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Cerberus A few simple, but solid patterns for responsive HTML emails. Even in Outlook and Gmail.

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Cerberus -
Between mobile, Gmail, and Outlook, HTML email is a three-headed dog from hell.


Coding regular emails is hard enough by itself. Making them responsive shouldn't add to the headache. A few simple, but solid patterns are all that's needed to optimize emails for small screens.

That's what Cerberus is.

It's just a few responsive email patterns that go a long way. The code blocks are compartmentalized so that they may be used, combined, and nested to build an email.

Each template is annotated and has good support among popular email clients.

I wrote a blog post that goes into more detail on why I made this in the first place. Cerberus is Responsive Email XX's successor.

Things To Know

  • Cerberus is a small collection layout patterns for HTML email. The code is meant to be edited, adapted, and built upon.
  • The code is largely compartmentalized and annotated in an effort to explain what’s happening so you can add, edit, and remove code with some confidence.
  • This has been tested in all “popular” email clients, but not every email client out there. More on that here.

The Templates

As the layout narrows, the email content reflows and resizes gracefully.

Fluid Template

Good for simple layouts such as transactional and single column emails.

This template focuses on a fluid layout that sizes itself using percentage-based widths to shrink horizontally on narrow screens. This email layout does not reconfigure at different screen sizes.

If you want a basic template to handle rich text and images, this is a good baseline.

The email layout changes at breakpoints using media queries.

Responsive Template

Good for more complicated, shape-shifting email layouts that work on some mobile clients.

This template uses media queries to reconfigure the layout for different screen sizes for email clients that support media queries. However, mobile clients that don’t support media queries or the <style> tag will display a shrunk version of the desktop layout instead. This applies to Gmail, Inbox, and some Android 4.* Mail clients (bigger list).

If you’re already comfortable with media queries, the learning curve is relatively low. If total device coverage isn’t required, you can create a responsive email the same way you create a responsive website.

The email layout stacks without media queries.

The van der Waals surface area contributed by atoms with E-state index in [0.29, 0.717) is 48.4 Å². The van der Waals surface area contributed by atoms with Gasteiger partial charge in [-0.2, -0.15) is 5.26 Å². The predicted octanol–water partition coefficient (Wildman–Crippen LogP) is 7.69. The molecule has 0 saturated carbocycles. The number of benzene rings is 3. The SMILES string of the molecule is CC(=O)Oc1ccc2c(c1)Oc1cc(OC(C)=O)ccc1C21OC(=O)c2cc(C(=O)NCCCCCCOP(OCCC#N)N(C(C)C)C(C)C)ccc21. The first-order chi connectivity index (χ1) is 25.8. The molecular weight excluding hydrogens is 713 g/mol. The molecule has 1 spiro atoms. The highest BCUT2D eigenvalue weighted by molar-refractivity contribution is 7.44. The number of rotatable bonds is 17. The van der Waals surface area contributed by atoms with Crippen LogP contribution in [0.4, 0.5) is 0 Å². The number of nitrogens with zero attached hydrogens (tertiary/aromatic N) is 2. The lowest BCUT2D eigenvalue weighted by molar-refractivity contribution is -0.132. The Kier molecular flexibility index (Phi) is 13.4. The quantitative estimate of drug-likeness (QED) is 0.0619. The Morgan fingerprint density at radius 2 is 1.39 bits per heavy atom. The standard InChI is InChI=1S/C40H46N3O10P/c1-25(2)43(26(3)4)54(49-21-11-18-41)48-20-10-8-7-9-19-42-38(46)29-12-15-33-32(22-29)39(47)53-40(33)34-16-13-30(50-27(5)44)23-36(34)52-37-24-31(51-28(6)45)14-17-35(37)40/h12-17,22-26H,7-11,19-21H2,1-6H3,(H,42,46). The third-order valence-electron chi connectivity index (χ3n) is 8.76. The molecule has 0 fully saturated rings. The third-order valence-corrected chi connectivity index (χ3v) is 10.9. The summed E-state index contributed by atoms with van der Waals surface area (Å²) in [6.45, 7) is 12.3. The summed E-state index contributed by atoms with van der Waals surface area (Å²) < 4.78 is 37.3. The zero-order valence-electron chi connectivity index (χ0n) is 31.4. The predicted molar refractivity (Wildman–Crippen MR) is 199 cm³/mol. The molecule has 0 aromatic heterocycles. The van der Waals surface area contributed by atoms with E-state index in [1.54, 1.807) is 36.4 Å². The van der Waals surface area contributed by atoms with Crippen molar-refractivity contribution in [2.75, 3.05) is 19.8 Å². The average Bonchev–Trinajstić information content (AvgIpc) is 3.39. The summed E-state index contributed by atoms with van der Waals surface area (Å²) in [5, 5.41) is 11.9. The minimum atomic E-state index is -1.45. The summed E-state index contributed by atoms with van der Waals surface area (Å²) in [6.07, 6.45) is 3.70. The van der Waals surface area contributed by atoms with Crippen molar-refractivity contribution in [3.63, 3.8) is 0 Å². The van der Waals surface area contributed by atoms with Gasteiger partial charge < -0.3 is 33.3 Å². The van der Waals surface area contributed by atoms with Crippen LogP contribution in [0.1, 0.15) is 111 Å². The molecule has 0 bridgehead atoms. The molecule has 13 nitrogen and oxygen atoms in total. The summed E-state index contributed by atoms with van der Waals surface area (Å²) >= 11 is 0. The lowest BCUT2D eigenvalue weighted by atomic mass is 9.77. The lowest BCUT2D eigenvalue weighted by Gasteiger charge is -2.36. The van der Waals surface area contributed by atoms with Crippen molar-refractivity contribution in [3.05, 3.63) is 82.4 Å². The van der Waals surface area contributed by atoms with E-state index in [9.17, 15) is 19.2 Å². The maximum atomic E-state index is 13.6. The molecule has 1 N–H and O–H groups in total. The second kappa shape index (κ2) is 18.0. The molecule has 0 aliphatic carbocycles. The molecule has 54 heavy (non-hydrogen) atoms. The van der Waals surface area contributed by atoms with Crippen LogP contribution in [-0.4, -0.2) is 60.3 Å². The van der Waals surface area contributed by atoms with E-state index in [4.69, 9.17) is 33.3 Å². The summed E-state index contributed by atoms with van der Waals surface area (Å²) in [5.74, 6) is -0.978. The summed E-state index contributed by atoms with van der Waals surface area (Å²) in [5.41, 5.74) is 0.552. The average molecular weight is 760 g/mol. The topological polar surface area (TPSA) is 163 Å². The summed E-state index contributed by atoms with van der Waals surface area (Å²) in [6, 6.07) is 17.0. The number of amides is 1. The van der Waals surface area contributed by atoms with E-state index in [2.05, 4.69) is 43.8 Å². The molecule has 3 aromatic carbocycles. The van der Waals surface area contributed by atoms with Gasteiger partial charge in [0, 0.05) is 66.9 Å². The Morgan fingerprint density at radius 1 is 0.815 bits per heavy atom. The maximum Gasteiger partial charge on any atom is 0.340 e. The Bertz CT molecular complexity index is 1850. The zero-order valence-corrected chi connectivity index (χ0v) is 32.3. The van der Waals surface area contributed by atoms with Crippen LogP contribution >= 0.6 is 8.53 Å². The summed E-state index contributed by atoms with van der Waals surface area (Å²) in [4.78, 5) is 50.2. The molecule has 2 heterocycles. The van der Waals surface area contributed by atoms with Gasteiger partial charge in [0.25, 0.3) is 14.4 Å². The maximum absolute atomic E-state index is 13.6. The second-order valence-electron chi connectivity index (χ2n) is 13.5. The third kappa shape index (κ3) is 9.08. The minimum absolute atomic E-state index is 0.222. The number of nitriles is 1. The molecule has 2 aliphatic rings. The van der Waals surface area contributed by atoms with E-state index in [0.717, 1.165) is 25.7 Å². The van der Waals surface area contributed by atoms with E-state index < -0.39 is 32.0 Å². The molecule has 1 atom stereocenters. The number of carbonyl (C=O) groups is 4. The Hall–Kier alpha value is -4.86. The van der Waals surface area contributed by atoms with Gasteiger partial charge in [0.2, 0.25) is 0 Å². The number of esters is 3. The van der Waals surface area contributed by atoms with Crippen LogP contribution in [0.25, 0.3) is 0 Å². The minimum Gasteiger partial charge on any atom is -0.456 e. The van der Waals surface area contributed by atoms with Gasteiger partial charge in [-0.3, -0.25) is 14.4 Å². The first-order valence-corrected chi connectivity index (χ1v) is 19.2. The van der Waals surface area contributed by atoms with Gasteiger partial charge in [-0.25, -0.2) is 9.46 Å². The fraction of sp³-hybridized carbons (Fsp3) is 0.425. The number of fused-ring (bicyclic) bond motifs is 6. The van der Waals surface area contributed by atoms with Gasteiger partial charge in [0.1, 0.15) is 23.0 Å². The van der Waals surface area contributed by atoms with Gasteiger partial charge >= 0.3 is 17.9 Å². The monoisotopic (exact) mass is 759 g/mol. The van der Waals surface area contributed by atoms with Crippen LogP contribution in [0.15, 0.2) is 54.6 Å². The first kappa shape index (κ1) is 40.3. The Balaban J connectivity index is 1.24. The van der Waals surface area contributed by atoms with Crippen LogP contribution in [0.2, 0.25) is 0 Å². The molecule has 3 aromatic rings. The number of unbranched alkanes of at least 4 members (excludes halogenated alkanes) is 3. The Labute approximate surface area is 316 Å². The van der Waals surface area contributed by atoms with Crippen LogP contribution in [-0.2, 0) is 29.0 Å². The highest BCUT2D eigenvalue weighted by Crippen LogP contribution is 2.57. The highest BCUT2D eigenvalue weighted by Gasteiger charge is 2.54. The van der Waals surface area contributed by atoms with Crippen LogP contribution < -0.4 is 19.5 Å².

Hybrid Template

This template uses a hybrid approach to reconfigure the layout for different screen sizes for email clients regardless of media query support. At its core, it uses max-width and min-width to impose rigid baselines (allowing some movement) and imposes a fixed, wide width for Outlook who is shackled to desktop anyway. Once a mobile-friendly baseline is set, media queries progressively enhance the email further in clients that support it.

If you have some email design experience, this template optimizes every popular email client. All the extra Outlook and Gmail code can make these templates quite large and your maths have to be spot on for multi-column layouts.

Client Support

Cerberus is tested in the most popular email clients as reported by Litmus and my own email campaigns. I've focused on the following clients:

  • Desktop
  • Outlook 2000/02/03/07/10/13 (Windows)
  • Outlook 2011/16 (Mac)
  • Apple Mail
  • Thunderbird
  • Web
  • Gmail
  • Outlook.com
  • Yahoo
  • Aol
  • Outlook Web Access
  • Mobile
  • Mail (iOS)
  • Gmail (iOS, Android 4.4)
  • Mail (Android 4.4)
  • Mailbox (iOS)
  • Inbox (iOS)
  • Yahoo (iOS)

When I say “tested”, I mean “email doesn’t fall apart”. I don't mean “I found a way to make media queries work in Gmail” or "Everything is pixel perfect in Outlook."

Any client not listed above should be considered untested. If you feel I’ve left out a popular email client or can suggest a non-destabilizing fix for one, please submit an issue!

For what it's worth, Litmus (who DOES test every email client out there) chose to include these templates in its Email Builder, so there’s that.


If you would like to help, please @reply me on Twitter or open an issue to discuss your idea. I'm forever interested in reducing the entropy of this code.


Hi there, I’m Ted Goas, the core author and maintainer. I'm a designer & front-end developer working on websites, web apps, and HTML emails. And I enjoy talking shop on Twitter.